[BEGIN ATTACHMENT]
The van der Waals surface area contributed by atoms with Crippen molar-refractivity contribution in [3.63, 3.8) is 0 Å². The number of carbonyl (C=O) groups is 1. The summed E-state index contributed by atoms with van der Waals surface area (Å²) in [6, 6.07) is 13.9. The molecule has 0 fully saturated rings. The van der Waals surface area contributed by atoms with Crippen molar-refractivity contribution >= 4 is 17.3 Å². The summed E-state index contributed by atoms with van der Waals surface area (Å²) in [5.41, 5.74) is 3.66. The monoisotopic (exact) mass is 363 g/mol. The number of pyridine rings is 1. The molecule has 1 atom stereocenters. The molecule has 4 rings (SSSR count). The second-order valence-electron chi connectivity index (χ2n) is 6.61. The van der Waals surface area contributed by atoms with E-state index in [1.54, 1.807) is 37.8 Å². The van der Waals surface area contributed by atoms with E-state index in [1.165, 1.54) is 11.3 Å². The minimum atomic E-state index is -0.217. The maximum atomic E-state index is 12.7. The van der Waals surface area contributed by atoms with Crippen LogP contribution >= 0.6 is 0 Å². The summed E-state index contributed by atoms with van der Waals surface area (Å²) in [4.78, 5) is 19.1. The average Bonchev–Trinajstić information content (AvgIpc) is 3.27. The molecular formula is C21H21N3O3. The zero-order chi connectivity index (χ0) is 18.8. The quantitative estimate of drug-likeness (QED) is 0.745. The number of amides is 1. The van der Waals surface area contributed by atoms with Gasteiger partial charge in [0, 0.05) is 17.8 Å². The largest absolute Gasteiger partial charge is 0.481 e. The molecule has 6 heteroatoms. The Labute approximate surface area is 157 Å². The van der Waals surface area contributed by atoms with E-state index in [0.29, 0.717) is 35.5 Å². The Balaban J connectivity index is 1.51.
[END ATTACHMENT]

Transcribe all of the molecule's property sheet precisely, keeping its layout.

The van der Waals surface area contributed by atoms with Crippen molar-refractivity contribution in [3.63, 3.8) is 0 Å². The number of carbonyl (C=O) groups is 1. The summed E-state index contributed by atoms with van der Waals surface area (Å²) in [6, 6.07) is 13.9. The molecule has 0 fully saturated rings. The van der Waals surface area contributed by atoms with Crippen molar-refractivity contribution >= 4 is 17.3 Å². The summed E-state index contributed by atoms with van der Waals surface area (Å²) in [5.41, 5.74) is 3.66. The monoisotopic (exact) mass is 363 g/mol. The number of pyridine rings is 1. The molecule has 1 atom stereocenters. The molecule has 4 rings (SSSR count). The second-order valence-electron chi connectivity index (χ2n) is 6.61. The van der Waals surface area contributed by atoms with E-state index in [1.54, 1.807) is 37.8 Å². The van der Waals surface area contributed by atoms with E-state index in [1.165, 1.54) is 11.3 Å². The minimum atomic E-state index is -0.217. The maximum atomic E-state index is 12.7. The van der Waals surface area contributed by atoms with Crippen LogP contribution >= 0.6 is 0 Å². The summed E-state index contributed by atoms with van der Waals surface area (Å²) in [4.78, 5) is 19.1. The average Bonchev–Trinajstić information content (AvgIpc) is 3.27. The molecular formula is C21H21N3O3. The zero-order chi connectivity index (χ0) is 18.8. The quantitative estimate of drug-likeness (QED) is 0.745. The number of amides is 1. The van der Waals surface area contributed by atoms with Gasteiger partial charge in [0, 0.05) is 17.8 Å². The largest absolute Gasteiger partial charge is 0.481 e. The molecule has 6 heteroatoms. The Labute approximate surface area is 157 Å². The van der Waals surface area contributed by atoms with E-state index in [0.29, 0.717) is 35.5 Å². The Balaban J connectivity index is 1.51.